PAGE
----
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African News Agency, M&G Online reporter24 Jun 2015 15:22
Sudanese President Omar al-Bashir left South Africa despite a high court order prohibiting his departure. (AFP)
The court on Wednesday requested the National
Director of Public Prosecutions to consider initiating criminal charges over
Sudanese President Omar al-Bashir’s controversial departure from South Africa, despite a high court order expressly prohibiting it.
It found that al-Bashir, who is wanted by the International Criminal Court (ICC) for charges of genocide, war crimes and crimes against humanity, did not have immunity from arrest while attending an African Union summit in Johannesburg.
departure of President Bashir from this country in the full awareness of the
explicit order of Sunday June 14, objectively viewed, demonstrates
non-compliance with that order,” said Judge President Dunstan Mlambo.
this reason, we find it prudent to invite the National Director of Public
Prosecutions to consider whether criminal proceedings are appropriate.”
week, Mlambo said the court wanted an explanation as to why al-Bashir was allowed to
leave South Africa on June 15, despite an interim court order barring him from
departure issued by Judge Fabricius on June 14.
request an affidavit to be filed with the registrar of this court within seven
days, disclosing the time when he left, the port of entry or exit that he
used,” Mlambo told the South African government’s
lawyer William Mokhari.
is of concern to this court that it issues orders and then things just happen
in violation of those orders. Be that as it may, that is an order we issue
under the circumstances.”
state was expected to file that affidavit by Thursday.
has been indicted by the ICC for war crimes, crimes against humanity and
genocide against some of the tribes of Sudan’s western Darfur region.
warrants of arrest were issued against him in 2009 and 2010.
a member of the ICC, South Africa is obliged to arrest him and surrender him to
application before the Pretoria high court was brought by nongovernmental organisation the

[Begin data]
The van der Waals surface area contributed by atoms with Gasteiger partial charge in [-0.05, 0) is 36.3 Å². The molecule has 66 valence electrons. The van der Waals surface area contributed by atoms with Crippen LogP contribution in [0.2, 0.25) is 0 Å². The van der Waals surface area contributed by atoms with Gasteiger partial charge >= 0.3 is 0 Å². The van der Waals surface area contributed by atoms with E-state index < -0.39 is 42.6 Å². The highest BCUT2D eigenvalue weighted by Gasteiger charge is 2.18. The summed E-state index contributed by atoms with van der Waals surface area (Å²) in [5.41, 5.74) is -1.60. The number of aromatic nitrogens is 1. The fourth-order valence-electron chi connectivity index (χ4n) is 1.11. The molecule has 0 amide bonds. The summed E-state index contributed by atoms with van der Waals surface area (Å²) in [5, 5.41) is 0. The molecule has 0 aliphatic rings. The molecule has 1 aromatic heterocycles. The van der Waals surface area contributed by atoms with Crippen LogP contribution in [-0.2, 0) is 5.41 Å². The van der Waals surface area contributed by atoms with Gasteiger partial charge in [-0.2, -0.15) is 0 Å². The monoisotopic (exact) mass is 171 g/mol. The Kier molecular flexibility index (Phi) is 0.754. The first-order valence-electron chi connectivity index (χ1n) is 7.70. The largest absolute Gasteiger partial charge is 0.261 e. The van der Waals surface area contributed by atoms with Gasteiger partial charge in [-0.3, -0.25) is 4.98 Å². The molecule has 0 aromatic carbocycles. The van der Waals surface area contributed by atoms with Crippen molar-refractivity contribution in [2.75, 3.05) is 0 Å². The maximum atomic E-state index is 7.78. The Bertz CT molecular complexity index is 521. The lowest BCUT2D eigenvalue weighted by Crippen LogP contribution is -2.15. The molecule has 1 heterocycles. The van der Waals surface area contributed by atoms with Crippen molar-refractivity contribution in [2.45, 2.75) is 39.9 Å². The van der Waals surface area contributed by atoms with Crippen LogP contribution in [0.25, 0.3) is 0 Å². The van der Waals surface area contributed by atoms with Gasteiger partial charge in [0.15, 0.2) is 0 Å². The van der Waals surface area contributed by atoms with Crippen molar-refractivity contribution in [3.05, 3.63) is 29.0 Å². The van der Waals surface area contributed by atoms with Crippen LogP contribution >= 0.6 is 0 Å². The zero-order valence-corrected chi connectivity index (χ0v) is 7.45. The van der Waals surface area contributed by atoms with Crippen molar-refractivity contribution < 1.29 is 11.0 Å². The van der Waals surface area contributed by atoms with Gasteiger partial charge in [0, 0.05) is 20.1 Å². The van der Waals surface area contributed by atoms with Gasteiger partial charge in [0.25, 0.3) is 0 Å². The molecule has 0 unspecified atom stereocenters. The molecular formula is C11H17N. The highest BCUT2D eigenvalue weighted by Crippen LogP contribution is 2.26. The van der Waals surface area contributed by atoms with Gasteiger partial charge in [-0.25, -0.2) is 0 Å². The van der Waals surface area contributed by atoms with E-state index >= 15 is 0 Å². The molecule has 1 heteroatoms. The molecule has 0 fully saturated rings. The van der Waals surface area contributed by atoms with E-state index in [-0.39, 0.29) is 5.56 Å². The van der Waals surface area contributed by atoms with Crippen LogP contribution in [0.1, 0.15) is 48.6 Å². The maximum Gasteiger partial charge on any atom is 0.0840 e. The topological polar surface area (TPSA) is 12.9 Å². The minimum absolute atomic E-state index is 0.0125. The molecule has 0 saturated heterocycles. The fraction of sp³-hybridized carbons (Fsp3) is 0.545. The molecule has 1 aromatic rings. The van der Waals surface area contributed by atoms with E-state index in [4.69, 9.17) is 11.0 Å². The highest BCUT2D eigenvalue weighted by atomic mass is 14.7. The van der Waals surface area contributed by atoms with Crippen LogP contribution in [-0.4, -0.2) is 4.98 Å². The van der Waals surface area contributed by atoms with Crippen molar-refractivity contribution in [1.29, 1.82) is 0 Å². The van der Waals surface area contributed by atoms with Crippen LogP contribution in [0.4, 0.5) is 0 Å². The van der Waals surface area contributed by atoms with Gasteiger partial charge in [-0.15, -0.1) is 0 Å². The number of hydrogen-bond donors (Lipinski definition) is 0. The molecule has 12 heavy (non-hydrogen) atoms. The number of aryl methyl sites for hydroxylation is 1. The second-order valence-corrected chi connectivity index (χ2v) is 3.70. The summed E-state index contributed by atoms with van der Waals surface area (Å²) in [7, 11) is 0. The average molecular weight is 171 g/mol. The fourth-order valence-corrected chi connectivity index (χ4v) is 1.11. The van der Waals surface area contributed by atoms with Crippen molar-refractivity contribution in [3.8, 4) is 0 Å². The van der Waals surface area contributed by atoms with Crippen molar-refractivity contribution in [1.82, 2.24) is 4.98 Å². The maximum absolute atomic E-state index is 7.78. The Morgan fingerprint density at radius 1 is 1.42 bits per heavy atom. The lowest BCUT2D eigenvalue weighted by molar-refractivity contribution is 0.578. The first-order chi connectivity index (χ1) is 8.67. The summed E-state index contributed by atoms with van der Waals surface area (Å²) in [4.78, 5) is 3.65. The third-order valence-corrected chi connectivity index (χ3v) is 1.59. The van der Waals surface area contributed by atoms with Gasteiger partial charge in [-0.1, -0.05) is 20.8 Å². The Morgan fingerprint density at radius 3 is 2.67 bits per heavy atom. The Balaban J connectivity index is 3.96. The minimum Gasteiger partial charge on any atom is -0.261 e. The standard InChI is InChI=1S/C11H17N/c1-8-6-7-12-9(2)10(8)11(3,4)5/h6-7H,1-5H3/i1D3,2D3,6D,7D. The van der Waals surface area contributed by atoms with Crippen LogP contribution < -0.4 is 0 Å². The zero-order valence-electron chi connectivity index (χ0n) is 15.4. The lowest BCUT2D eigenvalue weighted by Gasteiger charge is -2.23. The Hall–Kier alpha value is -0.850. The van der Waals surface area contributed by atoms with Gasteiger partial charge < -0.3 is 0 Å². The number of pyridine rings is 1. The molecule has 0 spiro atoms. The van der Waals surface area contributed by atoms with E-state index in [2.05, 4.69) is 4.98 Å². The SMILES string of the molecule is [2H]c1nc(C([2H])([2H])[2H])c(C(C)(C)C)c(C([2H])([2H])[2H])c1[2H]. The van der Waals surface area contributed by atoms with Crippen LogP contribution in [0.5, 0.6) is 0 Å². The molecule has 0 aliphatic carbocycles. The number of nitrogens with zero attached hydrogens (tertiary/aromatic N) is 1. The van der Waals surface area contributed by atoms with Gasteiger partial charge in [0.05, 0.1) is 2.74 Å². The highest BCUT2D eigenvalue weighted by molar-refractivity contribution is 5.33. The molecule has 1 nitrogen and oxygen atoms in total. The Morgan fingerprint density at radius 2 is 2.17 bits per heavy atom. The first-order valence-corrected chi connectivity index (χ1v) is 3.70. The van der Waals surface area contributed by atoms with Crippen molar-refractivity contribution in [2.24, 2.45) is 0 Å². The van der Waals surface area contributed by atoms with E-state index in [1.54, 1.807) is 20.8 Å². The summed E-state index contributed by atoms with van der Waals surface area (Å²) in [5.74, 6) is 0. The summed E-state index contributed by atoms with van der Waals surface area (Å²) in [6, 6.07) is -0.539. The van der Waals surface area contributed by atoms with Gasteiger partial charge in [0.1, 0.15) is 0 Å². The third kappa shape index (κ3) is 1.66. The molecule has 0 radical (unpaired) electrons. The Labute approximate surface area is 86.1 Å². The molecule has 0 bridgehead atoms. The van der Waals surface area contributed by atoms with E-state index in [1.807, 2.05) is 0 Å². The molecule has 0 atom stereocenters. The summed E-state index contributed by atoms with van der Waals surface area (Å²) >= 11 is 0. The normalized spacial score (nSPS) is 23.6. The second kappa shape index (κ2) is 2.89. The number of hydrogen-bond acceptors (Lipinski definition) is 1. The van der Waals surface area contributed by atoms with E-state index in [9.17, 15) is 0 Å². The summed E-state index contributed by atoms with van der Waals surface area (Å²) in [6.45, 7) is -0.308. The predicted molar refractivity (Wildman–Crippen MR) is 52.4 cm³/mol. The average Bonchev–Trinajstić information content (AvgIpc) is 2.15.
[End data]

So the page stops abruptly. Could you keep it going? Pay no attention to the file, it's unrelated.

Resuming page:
Southern Africa Litigation Centre, which sought to compel the South African
government to fulfil its obligations to the ICC.
a heated parliamentary debate, the ANC’s lead speaker raised the threat of South Africa leaving the ICC. Obed Bapela, deputy minister of traditional affairs, said South Africa would press for reforms of the ICC,
accusing it of losing credibility because countries such as the United States
had failed to place themselves under the control of the Hague-based
ANC reserves the right to raise these reform packages and, if rejected, we will
have no alternative but to review our membership of the ICC,” he said.
opposition Democratic Alliance had accused the government of a serious breach
of the Constitution by allowing al-Bashir to leave the country.
Zuma government has committed a crime of allowing a wanted man to evade the
law,” said Stevens Mokgalapa, the DA’s shadow minister of international
Plot to let al-Bashir leaveA government
plot to protect and give safe passage to al-Bashir was hatched at a secret meeting held by security cluster ministers at
the Taj Hotel in Cape Town five days before he landed in South Africa, reported the
senior government source with direct knowledge of the meeting said it was
agreed that South Africa would protect al-Bashir by any means necessary – even if
it meant flouting court rulings and undermining the Constitution.
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